Research into Bone Cancer
(University of Nottingham)
Update, July 2019
We have around 900 wolfhounds recruited for this study and currently NVS have said they don’t need any further swabs. For those dogs already swabbed for this project please remember to complete the health update surveys annually - see below.
Background to the project
The IWHG is helping to recruit hounds and owners for a long-term study into bone cancer (osteosarcoma or OSA) by Nottingham University Vet School (NVS). The project began in April 2014 and ultimately, we need to sign up 1,000 Wolfhounds, initially from the British Isles. Recruiting so many Wolfhounds is ambitious but – we hope – achievable. With around 300 Wolfhound puppies registered in the UK each year the population is approximately 2,100, so we need to sign up about half of all living Wolfhounds in the UK. We have recruited approximately 700 so far and numbers are growing every week, but we still need another 300 dogs.
The aims of the research:
1) To study lifestyle factors affecting the onset anddevelopment of OSA.2) To identify biological markers which may be usedto screen for early detection.3) To review and improve treatment.
How can you help?
No further swabs are requried, but if you have already sent in swabs please remember to complete the update form every 6 - 12 months for the life of the hound: update form.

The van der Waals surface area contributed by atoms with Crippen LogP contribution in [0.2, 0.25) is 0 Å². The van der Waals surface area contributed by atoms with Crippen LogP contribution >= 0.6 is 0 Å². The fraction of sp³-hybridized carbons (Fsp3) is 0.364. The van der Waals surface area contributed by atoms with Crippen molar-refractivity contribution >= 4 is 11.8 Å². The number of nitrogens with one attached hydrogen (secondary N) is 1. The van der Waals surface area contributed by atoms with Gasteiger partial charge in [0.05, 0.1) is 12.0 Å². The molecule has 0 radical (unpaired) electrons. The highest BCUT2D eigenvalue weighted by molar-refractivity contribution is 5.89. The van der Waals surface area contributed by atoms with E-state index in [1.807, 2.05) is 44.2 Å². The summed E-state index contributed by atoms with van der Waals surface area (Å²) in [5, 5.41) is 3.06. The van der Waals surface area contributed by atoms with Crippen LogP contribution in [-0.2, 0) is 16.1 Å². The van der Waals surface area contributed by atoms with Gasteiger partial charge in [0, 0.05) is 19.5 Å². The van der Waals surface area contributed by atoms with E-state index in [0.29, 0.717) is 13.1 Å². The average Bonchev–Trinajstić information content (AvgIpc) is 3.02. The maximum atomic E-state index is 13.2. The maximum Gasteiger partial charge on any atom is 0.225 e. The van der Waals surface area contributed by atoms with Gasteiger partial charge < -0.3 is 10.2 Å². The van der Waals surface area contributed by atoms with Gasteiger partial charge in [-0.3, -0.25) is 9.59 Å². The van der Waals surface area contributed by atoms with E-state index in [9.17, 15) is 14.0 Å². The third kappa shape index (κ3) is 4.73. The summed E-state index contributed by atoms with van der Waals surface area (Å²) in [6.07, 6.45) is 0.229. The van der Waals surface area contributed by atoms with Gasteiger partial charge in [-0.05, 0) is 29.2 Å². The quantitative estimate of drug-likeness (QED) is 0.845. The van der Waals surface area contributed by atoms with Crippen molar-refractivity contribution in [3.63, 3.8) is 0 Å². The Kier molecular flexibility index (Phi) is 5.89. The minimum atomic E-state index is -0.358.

Tip: make it easy to remember by doing this on the dog's birthday or at the time of annual boosters.
Should your Wolfhound be unfortunate enough to develop OSA in the future, two bone samples would be required: one from the tumour itself and one from healthy bone near the tumour site. These samples can be taken at the same time as bone biopsy or amputation, or following euthanasia, but will require timely liaison between the you, the project team and your vet. You will need to email Mark Dunning to discuss the procedure.
We know this is a big 'ask' at a most difficult time, but pairs of samples from ten dogs are needed for the research to be worthwhile. The team will examine the bone samples for differences in genetic signals between the tumour and healthy bone. Identifying which genes behave differently may lead to new treatments or diagnostic tests.
In the event of your dog developing OSA there is also a treatment survey to be completed on the treatment options offered by your primary care vet.
The study method in brief:
1 Dog is swabbed.
2 Owner completes lifestyle/health questionnaire.
3 Owner completes health updates regularly throughout
the dog's life.
4 Should the dog develop OSA:
a) it is hoped owner will agree to provide bone samples.b) owner completes treatment survey,